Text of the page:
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The Death of a Fire-Eater

William Lowndes Yancey (born August 10, 1814, died July 27, 1863) was a journalist who went on to fame, or infamy, as a politician, orator, and diplomat. He spent years as one of the chief leaders of the Southern secession movement to protect slavery as an institution. A member of the group known as the Fire-Eaters, Yancey was one of the most active proponents of secession and defenders of slavery.

Yancey, sometimes referred to as the “Orator of Secession”, had the ability to hold large audiences under his spell. At the 1860 Democratic National Convention, Yancey, a leading opponent of Stephen A. Douglas and the concept of popular sovereignty, played a critical role in splitting the party into Northern and Southern factions.

The Fire-Eaters:  Pushing an agenda of secessionism in the South, the Fire-Eaters embodied the high level of sectionalism found in the U.S. during the 1850s. As early as 1850, there was a movement made up of pro-slavery extremists who made it their goal weaken the fragile unity of the nation. Led by such men as Edmund Ruffin, Robert Rhett, Louis T. Wigfall, and William Lowndes Yancey, this group was dubbed “Fire-Eaters” by their foes. A decade before the Civil War, the Fire-Eaters were urging southern secession, citing irrevocable differences between the North and South. The groups further inflamed passions by using extensive propaganda against the North.

Death of William L. Yancey

William Lowndes Yancey, whose death is announced from Richmond, was born in Columbia, S.C. in 1815, but at an early age removed to Alabama, Where he served in the legislature, and was in 1844, elected to Congress,serving for two terms, voting in 1845 for the admission of Texas.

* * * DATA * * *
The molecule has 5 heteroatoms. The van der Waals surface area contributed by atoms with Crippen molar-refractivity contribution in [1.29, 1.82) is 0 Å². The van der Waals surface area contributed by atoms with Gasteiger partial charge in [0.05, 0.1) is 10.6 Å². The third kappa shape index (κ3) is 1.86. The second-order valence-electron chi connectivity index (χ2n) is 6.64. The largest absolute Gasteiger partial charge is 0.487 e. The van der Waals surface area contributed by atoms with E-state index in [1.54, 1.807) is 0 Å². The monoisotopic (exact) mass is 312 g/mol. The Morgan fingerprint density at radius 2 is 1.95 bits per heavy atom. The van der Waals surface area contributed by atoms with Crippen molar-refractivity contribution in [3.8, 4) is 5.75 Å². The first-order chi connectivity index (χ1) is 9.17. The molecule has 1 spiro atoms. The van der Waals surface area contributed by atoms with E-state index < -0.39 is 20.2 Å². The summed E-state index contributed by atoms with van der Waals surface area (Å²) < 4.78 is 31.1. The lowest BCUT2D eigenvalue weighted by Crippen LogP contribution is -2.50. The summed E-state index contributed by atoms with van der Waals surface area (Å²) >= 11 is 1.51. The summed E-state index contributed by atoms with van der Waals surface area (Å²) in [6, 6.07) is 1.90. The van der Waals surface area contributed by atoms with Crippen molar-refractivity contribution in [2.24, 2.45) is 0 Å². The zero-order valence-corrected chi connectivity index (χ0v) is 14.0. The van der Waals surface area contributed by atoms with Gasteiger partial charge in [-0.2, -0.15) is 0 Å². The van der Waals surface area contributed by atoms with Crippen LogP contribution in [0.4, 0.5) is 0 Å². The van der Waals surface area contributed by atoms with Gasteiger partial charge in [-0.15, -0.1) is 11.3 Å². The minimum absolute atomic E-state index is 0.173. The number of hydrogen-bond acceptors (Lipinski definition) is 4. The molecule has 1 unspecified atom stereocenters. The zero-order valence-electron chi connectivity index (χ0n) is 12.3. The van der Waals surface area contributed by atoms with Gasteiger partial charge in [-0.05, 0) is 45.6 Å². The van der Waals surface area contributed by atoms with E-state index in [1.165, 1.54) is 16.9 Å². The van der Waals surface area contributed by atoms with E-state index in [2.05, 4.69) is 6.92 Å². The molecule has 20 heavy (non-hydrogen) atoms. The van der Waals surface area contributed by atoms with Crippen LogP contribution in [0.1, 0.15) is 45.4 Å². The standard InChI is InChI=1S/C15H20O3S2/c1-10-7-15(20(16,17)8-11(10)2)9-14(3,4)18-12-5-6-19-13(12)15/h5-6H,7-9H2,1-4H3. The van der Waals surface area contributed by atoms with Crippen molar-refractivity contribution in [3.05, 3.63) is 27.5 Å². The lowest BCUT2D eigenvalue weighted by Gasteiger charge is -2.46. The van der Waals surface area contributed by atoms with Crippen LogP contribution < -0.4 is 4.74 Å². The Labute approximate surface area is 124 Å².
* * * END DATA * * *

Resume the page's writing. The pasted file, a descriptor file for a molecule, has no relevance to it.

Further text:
William Lowndes Yancey

William Lowndes Yancey

In the National Democratic Convention in 1848 he nominated Mr. Cass (Lewis Cass) for the Presidency. From that time forward he was a leader of the extreme Southern party, always advocating state rights and favoring secession. He was among the seceding delegates to the Charleston Convention, and subsequently warmly advocated the election of Brookenridge.

He was among the principal originators of the rebellion, and as a member of the Alabama Convention reported the ordinance of secession, which was passed January 14th, 1861.

In February following he was sent to Europe to present the claims of the rebels to recognition at the hands of the Great Powers (of Europe). In February of last year he came home and entered the rebel Congress as a senator from Alabama.

Death of William L. Yancey in the Liberator

Death of William L. Yancey in the Liberator

Collection: The Liberator
Date: 1863-08-14
Title: Death of William L. Yancey

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